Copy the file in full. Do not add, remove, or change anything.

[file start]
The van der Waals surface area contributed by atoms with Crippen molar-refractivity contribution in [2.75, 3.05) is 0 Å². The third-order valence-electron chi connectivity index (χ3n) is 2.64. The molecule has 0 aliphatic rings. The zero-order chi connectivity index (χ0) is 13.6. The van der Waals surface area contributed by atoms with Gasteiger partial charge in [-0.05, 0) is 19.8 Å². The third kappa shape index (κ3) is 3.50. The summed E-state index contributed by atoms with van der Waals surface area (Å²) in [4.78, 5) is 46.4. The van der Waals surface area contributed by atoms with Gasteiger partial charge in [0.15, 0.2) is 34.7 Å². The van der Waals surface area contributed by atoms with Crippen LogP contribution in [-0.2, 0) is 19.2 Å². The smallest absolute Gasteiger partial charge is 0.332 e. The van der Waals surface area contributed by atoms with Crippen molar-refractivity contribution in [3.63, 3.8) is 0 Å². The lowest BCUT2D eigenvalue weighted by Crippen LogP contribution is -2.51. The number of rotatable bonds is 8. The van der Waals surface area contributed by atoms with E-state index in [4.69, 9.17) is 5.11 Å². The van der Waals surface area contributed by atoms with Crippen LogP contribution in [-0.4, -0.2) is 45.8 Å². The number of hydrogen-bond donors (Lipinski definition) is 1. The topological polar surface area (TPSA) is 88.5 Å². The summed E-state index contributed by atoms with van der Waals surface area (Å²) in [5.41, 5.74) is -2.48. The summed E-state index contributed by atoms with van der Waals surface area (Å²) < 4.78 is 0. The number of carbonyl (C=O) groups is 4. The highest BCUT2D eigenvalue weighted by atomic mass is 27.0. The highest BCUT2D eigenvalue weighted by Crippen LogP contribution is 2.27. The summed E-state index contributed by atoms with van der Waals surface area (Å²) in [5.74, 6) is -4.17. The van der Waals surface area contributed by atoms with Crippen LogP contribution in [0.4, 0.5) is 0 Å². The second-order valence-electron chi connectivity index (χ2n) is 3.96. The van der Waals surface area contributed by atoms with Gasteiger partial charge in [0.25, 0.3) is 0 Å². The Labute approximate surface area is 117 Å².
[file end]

The van der Waals surface area contributed by atoms with Crippen molar-refractivity contribution in [2.75, 3.05) is 0 Å². The third-order valence-electron chi connectivity index (χ3n) is 2.64. The molecule has 0 aliphatic rings. The zero-order chi connectivity index (χ0) is 13.6. The van der Waals surface area contributed by atoms with Gasteiger partial charge in [-0.05, 0) is 19.8 Å². The third kappa shape index (κ3) is 3.50. The summed E-state index contributed by atoms with van der Waals surface area (Å²) in [4.78, 5) is 46.4. The van der Waals surface area contributed by atoms with Gasteiger partial charge in [0.15, 0.2) is 34.7 Å². The van der Waals surface area contributed by atoms with Crippen LogP contribution in [-0.2, 0) is 19.2 Å². The smallest absolute Gasteiger partial charge is 0.332 e. The van der Waals surface area contributed by atoms with Crippen molar-refractivity contribution in [3.63, 3.8) is 0 Å². The lowest BCUT2D eigenvalue weighted by Crippen LogP contribution is -2.51. The number of rotatable bonds is 8. The van der Waals surface area contributed by atoms with E-state index in [4.69, 9.17) is 5.11 Å². The van der Waals surface area contributed by atoms with Crippen LogP contribution in [-0.4, -0.2) is 45.8 Å². The number of hydrogen-bond donors (Lipinski definition) is 1. The topological polar surface area (TPSA) is 88.5 Å². The summed E-state index contributed by atoms with van der Waals surface area (Å²) in [5.41, 5.74) is -2.48. The summed E-state index contributed by atoms with van der Waals surface area (Å²) < 4.78 is 0. The number of carbonyl (C=O) groups is 4. The highest BCUT2D eigenvalue weighted by atomic mass is 27.0. The highest BCUT2D eigenvalue weighted by Crippen LogP contribution is 2.27. The summed E-state index contributed by atoms with van der Waals surface area (Å²) in [5.74, 6) is -4.17. The van der Waals surface area contributed by atoms with Crippen LogP contribution in [0.4, 0.5) is 0 Å². The second-order valence-electron chi connectivity index (χ2n) is 3.96. The van der Waals surface area contributed by atoms with Gasteiger partial charge in [0.25, 0.3) is 0 Å². The Labute approximate surface area is 117 Å².